Colonial Discourse and the Suffering of Indian American Children Book Cover.webp

In this book, we analyze the psycho-social consequences faced by Indian American children after exposure to the school textbook discourse on Hinduism and ancient India. We demonstrate that there is an intimate connection—an almost exact correspondence—between James Mill’s colonial-racist discourse (Mill was the head of the British East India Company) and the current school textbook discourse. This racist discourse, camouflaged under the cover of political correctness, produces the same psychological impacts on Indian American children that racism typically causes: shame, inferiority, embarrassment, identity confusion, assimilation, and a phenomenon akin to racelessness, where children dissociate from the traditions and culture of their ancestors.

This book is the result of four years of rigorous research and academic peer-review, reflecting our ongoing commitment at Hindupedia to challenge the representation of Hindu Dharma within academia.

Aitareya Araṇyaka

From Hindupedia, the Hindu Encyclopedia

By Swami Harshananda

Each of the four Vedas, is divided into four parts:

  1. Saṃhitā
  2. Brāhmaa
  3. Araṇyaka
  4. Upaniṣad

The Aitareya Āranyaka (2500 B. C.) is one of the two Āraṇyakas belonging to the Rgveda[1]. It has five main divisions each of which is also given the appellation ‘araṇyaka.’ For instance, the first division is called ‘prathamāraṇyaka,’ the second ‘dvitīyāraṇyaka’ and so on. The total number of adhyāyas or chapters is eighteen. These adhyāyas are subdivided into khaṇḍas or small sections.

The first āranyaka describes the ‘mahāvrata’ which is a part of the Sattra-yāga known as ‘Gavāmayana’ and performed on the penultimate day. This rite derives its name primarily from the fact that a sāman (a hymn from the Sāmaveda) called ‘mahāvrata’ is sung while offering a cup of soma juice to Prajāpati (‘Father of beings’) who is also called ‘mahān’ (‘the great one’). Some of the important sidelights of the ritual are as follows :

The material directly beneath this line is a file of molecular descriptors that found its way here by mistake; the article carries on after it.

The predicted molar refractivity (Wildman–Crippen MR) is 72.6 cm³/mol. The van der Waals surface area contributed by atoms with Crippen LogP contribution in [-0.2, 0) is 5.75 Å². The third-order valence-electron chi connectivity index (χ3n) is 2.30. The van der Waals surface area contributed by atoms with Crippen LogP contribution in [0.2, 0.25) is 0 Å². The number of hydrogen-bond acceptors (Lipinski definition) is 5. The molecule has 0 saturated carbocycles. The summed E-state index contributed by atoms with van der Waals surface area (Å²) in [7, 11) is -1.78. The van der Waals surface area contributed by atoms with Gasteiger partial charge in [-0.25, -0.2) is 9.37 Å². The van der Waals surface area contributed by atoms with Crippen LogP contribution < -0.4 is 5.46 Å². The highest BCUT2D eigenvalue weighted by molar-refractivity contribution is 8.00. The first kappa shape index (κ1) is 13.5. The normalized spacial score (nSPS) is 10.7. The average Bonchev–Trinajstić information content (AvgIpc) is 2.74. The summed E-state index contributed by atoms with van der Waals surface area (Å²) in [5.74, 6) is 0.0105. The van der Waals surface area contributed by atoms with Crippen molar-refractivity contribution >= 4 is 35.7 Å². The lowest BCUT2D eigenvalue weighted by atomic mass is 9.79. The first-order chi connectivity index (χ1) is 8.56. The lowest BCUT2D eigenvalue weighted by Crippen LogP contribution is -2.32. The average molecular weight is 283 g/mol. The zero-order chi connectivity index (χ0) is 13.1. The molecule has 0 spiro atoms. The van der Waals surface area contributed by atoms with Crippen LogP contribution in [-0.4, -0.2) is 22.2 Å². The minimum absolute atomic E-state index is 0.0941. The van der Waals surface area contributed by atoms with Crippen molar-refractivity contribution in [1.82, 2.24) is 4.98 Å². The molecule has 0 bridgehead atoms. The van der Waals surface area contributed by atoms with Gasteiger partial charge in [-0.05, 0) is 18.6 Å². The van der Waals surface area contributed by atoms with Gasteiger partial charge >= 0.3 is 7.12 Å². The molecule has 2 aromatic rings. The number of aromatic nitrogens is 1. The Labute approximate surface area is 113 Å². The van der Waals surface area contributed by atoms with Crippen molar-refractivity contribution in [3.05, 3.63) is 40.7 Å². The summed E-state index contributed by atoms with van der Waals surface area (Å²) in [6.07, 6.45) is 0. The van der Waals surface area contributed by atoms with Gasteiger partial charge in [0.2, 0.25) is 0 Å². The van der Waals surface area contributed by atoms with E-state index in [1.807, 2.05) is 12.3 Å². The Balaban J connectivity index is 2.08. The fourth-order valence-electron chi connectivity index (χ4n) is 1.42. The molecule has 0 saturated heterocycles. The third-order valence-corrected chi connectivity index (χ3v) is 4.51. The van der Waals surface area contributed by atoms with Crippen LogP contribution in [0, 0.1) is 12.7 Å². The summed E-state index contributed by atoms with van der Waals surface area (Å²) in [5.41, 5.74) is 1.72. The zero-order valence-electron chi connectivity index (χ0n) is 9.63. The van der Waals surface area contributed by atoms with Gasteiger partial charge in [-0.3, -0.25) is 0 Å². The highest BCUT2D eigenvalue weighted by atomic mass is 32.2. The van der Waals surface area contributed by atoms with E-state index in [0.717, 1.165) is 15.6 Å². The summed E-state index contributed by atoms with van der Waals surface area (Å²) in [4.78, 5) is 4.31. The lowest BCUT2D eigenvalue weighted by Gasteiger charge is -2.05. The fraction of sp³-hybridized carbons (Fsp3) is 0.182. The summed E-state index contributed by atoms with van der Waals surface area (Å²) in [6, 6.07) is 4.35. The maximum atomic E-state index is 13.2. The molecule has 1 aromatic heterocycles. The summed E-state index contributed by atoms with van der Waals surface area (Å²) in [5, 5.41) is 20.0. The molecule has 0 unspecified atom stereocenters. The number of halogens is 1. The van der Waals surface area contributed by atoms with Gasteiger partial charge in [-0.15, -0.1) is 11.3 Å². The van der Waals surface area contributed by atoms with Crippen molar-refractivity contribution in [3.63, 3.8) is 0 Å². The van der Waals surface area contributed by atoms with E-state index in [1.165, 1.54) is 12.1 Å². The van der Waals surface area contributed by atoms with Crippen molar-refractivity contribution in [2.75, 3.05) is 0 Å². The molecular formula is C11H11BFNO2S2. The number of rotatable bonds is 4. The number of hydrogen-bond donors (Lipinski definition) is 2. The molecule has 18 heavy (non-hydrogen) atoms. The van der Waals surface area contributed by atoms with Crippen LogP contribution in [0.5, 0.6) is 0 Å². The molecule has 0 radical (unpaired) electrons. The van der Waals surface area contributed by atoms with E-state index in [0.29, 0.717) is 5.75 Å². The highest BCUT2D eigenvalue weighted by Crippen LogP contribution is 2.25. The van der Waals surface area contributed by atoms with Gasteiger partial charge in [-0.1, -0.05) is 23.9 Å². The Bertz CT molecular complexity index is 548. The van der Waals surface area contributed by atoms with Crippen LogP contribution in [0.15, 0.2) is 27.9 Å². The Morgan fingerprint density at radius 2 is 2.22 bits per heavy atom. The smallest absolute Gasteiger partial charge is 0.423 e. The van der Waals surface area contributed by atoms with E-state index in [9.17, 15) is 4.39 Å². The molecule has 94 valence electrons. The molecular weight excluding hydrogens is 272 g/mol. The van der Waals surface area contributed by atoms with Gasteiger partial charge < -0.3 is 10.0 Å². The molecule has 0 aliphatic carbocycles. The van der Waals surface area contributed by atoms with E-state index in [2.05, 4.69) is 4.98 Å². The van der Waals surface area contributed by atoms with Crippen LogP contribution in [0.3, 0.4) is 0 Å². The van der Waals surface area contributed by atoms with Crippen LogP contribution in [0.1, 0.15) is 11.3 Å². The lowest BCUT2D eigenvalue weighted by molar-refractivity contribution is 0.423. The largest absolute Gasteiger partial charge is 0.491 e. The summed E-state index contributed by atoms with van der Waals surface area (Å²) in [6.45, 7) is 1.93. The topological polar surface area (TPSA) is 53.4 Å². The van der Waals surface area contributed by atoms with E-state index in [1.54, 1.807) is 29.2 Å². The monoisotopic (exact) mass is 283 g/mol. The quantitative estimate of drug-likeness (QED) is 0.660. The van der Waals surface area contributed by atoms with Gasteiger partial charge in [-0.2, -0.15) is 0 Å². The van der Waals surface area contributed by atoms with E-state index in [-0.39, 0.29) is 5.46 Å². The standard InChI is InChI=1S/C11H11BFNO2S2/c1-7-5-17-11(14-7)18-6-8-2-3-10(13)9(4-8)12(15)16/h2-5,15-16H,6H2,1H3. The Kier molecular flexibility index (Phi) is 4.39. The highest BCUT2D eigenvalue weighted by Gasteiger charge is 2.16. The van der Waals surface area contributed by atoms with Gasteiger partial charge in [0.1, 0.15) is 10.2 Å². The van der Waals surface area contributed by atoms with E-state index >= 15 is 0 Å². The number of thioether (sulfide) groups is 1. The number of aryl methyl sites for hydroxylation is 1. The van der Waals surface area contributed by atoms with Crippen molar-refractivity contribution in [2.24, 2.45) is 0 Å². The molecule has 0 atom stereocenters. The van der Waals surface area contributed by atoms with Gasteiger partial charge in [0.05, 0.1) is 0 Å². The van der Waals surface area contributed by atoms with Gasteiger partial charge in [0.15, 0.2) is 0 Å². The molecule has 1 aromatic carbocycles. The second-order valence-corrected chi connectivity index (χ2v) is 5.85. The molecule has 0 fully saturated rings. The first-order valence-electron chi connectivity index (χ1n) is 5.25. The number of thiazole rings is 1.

• A priest playing on a harp.
  • Another sitting on a swing
  • Shooting of arrows
  • Mimetic fights
  • Dancing with water pitchers on the head by the servants

The first three adhyāyas of the second āranyaka deal with uktha or niskevalya śastra, and describe prāṇa, the vital force and the greatness of puruṣa . Niṣkevalya śastra consists of certain Rgvedic stanzas which are to be chanted (and not sung) at the time of pressing the soma juice during sacrifices like Gavāmayana. Certain meditations connected with it are described.

The rest of this āraṇyaka (i.e., the fourth, fifth and sixth adhyāyas) comprises the well-known Aitareya Upanisad. The third āraṇyaka deals with the special upāsanās or contemplations and their fruits connected with the sarnhitāpāṭha, padapāṭha and kramapāṭha (the vedic texts and their systematic breaking up for convenience in remembering and interpreting). It also deals with the aristas (ill-omens) manifesting through certain physical signs like seeing the sun as moon, as not seeing one’s head through the mirror or through dreams, as seeing a man of black complexion —all of which forebode death.

The propogators of this upāsana are certain ancient ṛṣis like :

  1. Sākalya
  2. Māṇdukeya
  3. Pāñcālacaṇḍa
  4. Tārkṣya

The fourth āraṇyaka which is very short, deals with the mahānāmnī mantras of Sāmaveda which are to be chanted on the fifth day of the mahāvrata. The fifth āraṇyaka which is the last, deals with many ritualistic details of the mahāvrata. Tradition ascribes only the first three Āraṇyakas to Aitareya, the fourth and the fifth being attributed to Āśvalāyana and his guru Saunaka.


  1. The other Āraṇyaka in the Rgveda is Sāñkhāyana Āranyaka
  • The Concise Encyclopedia of Hinduism, Swami Harshananda, Ram Krishna Math, Bangalore